Letter from Frances Miller Seward to William Henry Seward, December 27, 1832

  • Posted on: 10 March 2016
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Letter from Frances Miller Seward to William Henry Seward, December 27, 1832



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Letter from Frances Miller Seward to William Henry Seward, December 27, 1832

action: sent

sender: Frances Seward
Birth: 1805-09-24  Death: 1865-06-21

location: Auburn, NY

receiver: William Seward
Birth: 1801-05-16  Death: 1872-10-10

location: Albany, NY

transcription: sss 

revision: ekk 2015-05-28

Page 1

Thursday evening 27th
My Dear Henry. I intended to have wished you a merry Christmas on
Teusday w but was prevented by company and yesterday was prevented
by company ^headache^ . This evening I am quite alone and my head is more
comfortable. Monday afternoon I went out to purchase the Christmas
toys for the little boys
x Birth: 1830-07-08  Death: 1915-04-25  Birth: 1826-10-01  Death: 1876-09-11 
stockings, it was cold and unpleasant
and no slight inducement would have given me courage sufficient
to venture out but the little boys are too nice to be disappointed and
I could not trust Sarah's taste in the selection of the articles in
demand. I found Mrs Joseph Richardson
Birth: 1778 Death: 1857-08-21
at the toy shop engaged
in selecting toys for her little girls

who she said had still implicit
faith in the visits of the Dutch Saint


. I told her I almost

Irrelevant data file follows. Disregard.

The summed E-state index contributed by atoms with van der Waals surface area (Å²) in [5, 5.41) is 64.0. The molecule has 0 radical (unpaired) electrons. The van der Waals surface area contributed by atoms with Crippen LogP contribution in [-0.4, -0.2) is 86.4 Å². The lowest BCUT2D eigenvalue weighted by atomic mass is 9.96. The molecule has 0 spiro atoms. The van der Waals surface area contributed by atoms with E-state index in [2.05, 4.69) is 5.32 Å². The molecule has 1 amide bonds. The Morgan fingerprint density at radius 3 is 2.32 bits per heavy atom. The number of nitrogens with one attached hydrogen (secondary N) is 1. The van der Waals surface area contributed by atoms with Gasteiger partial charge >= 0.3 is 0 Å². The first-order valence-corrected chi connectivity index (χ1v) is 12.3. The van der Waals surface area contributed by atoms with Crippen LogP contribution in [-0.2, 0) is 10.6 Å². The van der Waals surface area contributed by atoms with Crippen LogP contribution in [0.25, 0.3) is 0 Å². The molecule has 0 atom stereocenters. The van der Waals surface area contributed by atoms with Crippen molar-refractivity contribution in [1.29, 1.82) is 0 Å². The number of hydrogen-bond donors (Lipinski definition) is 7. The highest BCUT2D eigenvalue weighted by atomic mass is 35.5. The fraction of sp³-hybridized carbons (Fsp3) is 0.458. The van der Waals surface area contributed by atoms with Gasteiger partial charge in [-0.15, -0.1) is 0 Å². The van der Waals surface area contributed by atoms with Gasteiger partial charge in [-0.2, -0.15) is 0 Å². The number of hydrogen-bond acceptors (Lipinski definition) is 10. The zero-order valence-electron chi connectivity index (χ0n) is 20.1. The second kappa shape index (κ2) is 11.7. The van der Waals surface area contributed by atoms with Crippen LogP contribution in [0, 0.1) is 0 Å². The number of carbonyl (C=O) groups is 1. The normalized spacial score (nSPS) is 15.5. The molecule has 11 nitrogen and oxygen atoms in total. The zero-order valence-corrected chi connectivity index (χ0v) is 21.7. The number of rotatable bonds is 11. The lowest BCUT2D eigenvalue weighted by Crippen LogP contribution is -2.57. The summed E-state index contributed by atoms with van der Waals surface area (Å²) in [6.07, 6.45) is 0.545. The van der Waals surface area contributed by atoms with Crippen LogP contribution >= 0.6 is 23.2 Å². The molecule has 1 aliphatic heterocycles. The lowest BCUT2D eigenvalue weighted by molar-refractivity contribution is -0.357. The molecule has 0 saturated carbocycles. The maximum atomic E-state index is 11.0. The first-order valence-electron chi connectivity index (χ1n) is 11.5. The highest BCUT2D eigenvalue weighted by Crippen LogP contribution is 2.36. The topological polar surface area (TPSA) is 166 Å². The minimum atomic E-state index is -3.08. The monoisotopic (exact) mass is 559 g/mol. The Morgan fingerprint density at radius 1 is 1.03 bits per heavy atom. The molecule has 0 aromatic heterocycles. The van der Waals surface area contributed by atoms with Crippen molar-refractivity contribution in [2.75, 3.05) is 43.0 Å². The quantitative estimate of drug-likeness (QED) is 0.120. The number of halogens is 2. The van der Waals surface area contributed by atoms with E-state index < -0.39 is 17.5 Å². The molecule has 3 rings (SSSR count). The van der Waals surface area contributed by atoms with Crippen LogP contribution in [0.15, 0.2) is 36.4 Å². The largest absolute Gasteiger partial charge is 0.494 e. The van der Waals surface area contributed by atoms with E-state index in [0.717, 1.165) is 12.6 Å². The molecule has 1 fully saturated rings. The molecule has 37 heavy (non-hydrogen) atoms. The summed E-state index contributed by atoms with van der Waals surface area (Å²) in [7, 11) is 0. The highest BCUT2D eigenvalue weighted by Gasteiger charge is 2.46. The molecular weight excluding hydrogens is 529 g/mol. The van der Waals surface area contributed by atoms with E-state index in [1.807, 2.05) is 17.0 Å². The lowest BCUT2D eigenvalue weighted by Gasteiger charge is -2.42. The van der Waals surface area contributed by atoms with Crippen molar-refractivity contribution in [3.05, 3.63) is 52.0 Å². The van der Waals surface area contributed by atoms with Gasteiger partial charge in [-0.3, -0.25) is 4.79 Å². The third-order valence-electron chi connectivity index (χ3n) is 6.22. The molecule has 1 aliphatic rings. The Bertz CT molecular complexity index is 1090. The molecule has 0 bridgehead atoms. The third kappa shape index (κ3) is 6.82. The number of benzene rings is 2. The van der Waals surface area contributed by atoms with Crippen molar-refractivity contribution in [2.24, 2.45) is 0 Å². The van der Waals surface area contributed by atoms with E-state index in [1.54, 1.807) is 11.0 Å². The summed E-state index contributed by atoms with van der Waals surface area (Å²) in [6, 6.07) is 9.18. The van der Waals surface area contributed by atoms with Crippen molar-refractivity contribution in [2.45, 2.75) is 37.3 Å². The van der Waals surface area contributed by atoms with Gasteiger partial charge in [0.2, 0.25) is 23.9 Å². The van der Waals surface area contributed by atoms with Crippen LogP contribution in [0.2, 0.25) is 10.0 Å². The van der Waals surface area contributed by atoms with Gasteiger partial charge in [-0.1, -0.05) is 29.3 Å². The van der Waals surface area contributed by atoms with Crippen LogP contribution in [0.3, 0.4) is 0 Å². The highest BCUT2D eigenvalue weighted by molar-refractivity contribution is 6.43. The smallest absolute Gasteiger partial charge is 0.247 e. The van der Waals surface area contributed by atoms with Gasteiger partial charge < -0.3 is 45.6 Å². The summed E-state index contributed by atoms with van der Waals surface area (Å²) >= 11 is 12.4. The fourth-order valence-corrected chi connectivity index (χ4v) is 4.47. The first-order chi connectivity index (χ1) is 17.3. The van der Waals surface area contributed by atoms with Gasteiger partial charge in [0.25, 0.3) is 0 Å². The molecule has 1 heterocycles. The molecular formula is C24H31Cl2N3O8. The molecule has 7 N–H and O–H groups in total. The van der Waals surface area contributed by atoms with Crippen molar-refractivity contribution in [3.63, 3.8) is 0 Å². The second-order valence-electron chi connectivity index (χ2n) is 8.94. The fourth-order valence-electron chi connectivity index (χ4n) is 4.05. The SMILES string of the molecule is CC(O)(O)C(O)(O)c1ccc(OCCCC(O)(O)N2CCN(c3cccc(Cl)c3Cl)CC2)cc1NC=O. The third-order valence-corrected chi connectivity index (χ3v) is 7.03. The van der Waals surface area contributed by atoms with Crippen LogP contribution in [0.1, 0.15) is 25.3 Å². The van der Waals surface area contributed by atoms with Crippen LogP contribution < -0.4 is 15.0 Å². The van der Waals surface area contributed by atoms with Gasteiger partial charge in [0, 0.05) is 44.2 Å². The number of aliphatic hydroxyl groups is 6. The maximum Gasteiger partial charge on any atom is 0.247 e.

regretted that the illusion was dispelled from the mind of Augustus
but our friend Tracy
Birth: 1793-06-17 Death: 1859-09-12
's arguments had partly convinced him and
when he asked me soberly and earnestly to tell him was it so
the truth was not to be disguised. I came home with a violent
headache. After tea accompanied Clary
Birth: 1793-05-01 Death: 1862-09-05
to the New Church to hear
Dr. Rudd
Birth: 1779-05-24 Death: 1848-04-15
preach a very flat sermon which was intended to be
very subline and impressive. The Church was full because it
was Christmas eve and because an Episcopalian was to preach in
the Presbyterian Church. I think they will all be satisfied with
this experiment. We went at half past six and came home at
half past eight !! I never heard the service so miserably read.
During the sermon the Dr once lost his place or his notes altogether
and there was a pause of about two minutes which seemed 20,
in the middle of a sentence. I did not know but he had fallen
in a fit for I had not ventured to raise my eyes during the
Page 2

performance. I wish I did not always feel myself obliged to blush
for the sins of the whole world as well as my own. I presume Mrs Rudd
Birth: 1785

was all composure at this crisis. Major Dill
Birth: 1767-10-22 Death: 1869-05-01
came home with us
and observed that we had a very good sermon – so much for difference
of opinion. When I came home I found the little "stockings hung by
the chimney with care," and "the children were nestled all snug in their beds ^while visions of sugar plums danced in their heads^ .[ " ]



Gus said he had dreamed all about his stocking being full of candy
and Fred of course dreamed so too if brother Day did. In consideration
of Augustus' cough Sarah was dispatched as soon as day light appeared
down stairs to bring up the stockings and the contents were soon
strewn over the bed. Fred of course soon devoured all of his
portion that was eatable and then proceeded to break the handle
from his little basket rub the paint from the strawberries &c &c
The work of demolition has continued until there is hardly the tip
end of a tail left for a token. I think the organ of destructiveness
must be pretty fully developed on his cranium. Gus is reserving
his things to exhibit to Pa when he comes home, all but the candy
and that he said did look so good to him that he could not
keep it. Christmas day. Pa
Birth: 1772-04-11 Death: 1851-11-13
went to Skaneateles to dine at Kelloggs
x Birth: 1786-03-22  Death:   Birth: 1780-04-19  Death: 1836-05-04 
Clary went to Church with her new hat and passed for a bride.
I sent up for Lazette